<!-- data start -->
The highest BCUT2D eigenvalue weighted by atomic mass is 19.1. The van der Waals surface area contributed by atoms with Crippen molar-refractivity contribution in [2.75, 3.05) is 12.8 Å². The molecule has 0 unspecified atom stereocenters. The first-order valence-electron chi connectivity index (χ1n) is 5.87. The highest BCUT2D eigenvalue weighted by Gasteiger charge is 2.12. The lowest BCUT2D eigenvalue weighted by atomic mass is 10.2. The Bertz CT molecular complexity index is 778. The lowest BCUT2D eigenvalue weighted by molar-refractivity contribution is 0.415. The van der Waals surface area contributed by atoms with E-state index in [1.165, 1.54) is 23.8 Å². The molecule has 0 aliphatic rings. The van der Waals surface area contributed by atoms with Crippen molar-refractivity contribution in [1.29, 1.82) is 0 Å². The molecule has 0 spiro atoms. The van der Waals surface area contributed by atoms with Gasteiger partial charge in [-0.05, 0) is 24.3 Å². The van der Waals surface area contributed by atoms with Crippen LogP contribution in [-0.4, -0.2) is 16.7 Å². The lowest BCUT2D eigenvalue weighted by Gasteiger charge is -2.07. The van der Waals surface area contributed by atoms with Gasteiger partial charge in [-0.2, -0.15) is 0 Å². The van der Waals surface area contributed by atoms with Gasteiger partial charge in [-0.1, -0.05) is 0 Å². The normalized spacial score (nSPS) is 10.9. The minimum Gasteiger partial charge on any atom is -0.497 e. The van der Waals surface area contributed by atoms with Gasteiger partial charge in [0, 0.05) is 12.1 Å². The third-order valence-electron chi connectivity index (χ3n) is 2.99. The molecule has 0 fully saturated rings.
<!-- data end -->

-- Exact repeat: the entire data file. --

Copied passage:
The highest BCUT2D eigenvalue weighted by atomic mass is 19.1. The van der Waals surface area contributed by atoms with Crippen molar-refractivity contribution in [2.75, 3.05) is 12.8 Å². The molecule has 0 unspecified atom stereocenters. The first-order valence-electron chi connectivity index (χ1n) is 5.87. The highest BCUT2D eigenvalue weighted by Gasteiger charge is 2.12. The lowest BCUT2D eigenvalue weighted by atomic mass is 10.2. The Bertz CT molecular complexity index is 778. The lowest BCUT2D eigenvalue weighted by molar-refractivity contribution is 0.415. The van der Waals surface area contributed by atoms with E-state index in [1.165, 1.54) is 23.8 Å². The molecule has 0 aliphatic rings. The van der Waals surface area contributed by atoms with Crippen molar-refractivity contribution in [1.29, 1.82) is 0 Å². The molecule has 0 spiro atoms. The van der Waals surface area contributed by atoms with Gasteiger partial charge in [-0.05, 0) is 24.3 Å². The van der Waals surface area contributed by atoms with Crippen LogP contribution in [-0.4, -0.2) is 16.7 Å². The lowest BCUT2D eigenvalue weighted by Gasteiger charge is -2.07. The van der Waals surface area contributed by atoms with Gasteiger partial charge in [-0.2, -0.15) is 0 Å². The van der Waals surface area contributed by atoms with Gasteiger partial charge in [-0.1, -0.05) is 0 Å². The normalized spacial score (nSPS) is 10.9. The minimum Gasteiger partial charge on any atom is -0.497 e. The van der Waals surface area contributed by atoms with Gasteiger partial charge in [0, 0.05) is 12.1 Å². The third-order valence-electron chi connectivity index (χ3n) is 2.99. The molecule has 0 fully saturated rings.